Listeria outbreak linked to cheese; 1 dead, 4 sickened
POSTED: Friday, July 5, 2013 - 2:00am
UPDATED: Friday, July 5, 2013 - 2:04am
CNN — A listeria outbreak linked to cheese might have killed one person and sickened four others in four states, the Food and Drug Administration said Wednesday. One of the cases was a pregnant woman who suffered a miscarriage.
The listeriosis is linked to Les Freres cheese distributed by Crave Brothers Farmstead Classics, a Wisconsin producer, the FDA said.
All of those sickened were infected with the same strain of listeriosis, the FDA said.
Two cases were in Minnesota, both involving older adults who were hospitalized after eating the cheese, the Minnesota Health and Agriculture departments said. One later died. The other states involved are Illinois, Indiana and Ohio.
The Minnesota Department of Agriculture is testing samples of the cheese and early results indicate the presence of listeria, though confirmation is pending.
Minnesota health officials are warning consumers not to consume the Les Freres, Petit Frere and Petit Frere with Truffles cheeses. The state's Department of Agriculture has advised grocery stores and distributors to pull the products until it gets further information.
The people who became ill ranged in age from 31 to 67 and were diagnosed between May 20 and June 17, the FDA said.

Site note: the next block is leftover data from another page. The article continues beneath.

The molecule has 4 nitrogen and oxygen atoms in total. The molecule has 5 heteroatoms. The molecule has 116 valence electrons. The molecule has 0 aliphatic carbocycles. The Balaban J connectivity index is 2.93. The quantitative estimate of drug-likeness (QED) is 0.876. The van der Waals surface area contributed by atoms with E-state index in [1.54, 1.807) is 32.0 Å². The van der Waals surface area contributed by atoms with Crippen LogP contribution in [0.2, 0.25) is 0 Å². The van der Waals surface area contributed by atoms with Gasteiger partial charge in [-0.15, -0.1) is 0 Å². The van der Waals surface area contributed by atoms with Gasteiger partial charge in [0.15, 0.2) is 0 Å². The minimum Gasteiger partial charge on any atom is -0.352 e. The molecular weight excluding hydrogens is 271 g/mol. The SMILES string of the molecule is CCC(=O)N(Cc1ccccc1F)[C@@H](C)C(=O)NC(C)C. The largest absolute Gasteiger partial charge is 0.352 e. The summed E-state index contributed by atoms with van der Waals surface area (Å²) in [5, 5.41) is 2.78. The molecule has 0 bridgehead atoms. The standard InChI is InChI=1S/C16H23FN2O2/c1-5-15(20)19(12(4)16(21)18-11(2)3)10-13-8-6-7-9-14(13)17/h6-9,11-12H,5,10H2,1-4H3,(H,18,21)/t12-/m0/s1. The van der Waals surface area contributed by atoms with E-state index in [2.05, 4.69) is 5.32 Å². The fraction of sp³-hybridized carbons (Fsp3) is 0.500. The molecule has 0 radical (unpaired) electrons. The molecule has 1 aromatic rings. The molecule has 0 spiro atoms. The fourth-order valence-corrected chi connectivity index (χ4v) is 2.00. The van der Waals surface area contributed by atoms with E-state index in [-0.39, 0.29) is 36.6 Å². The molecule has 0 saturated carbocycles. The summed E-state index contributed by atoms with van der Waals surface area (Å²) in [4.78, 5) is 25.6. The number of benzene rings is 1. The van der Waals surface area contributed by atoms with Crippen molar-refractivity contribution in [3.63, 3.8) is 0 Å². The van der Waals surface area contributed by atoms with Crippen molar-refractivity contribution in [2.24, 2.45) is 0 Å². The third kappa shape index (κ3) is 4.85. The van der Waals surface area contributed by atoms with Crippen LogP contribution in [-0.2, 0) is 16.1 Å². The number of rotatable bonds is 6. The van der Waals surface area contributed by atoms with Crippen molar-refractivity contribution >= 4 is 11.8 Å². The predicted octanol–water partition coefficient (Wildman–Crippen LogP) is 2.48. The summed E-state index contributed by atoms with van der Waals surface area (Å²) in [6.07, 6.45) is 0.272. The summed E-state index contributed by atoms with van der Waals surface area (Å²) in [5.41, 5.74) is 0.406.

One case in a pregnant woman resulted in a miscarriage, the FDA said.
Listeriosis is a serious infection usually caused by eating food contaminated with the bacterium Listeria monocytogenes, according to the Centers for Disease Control and Prevention. The disease primarily affects older adults, pregnant women, newborns and adults with weakened immune systems.
A person with listeriosis usually has fever and muscle aches, sometimes preceded by diarrhea or other gastrointestinal symptoms, the CDC says. They might also have headaches, a stuff neck, confusion, loss of balance or convulsions.
Pregnant women typically experience fever and other nonspecific symptoms, such as fatigue and aches, but infections during pregnancy can lead to miscarriage, stillbirth, premature deliver, or life-threatening infection of the newborn.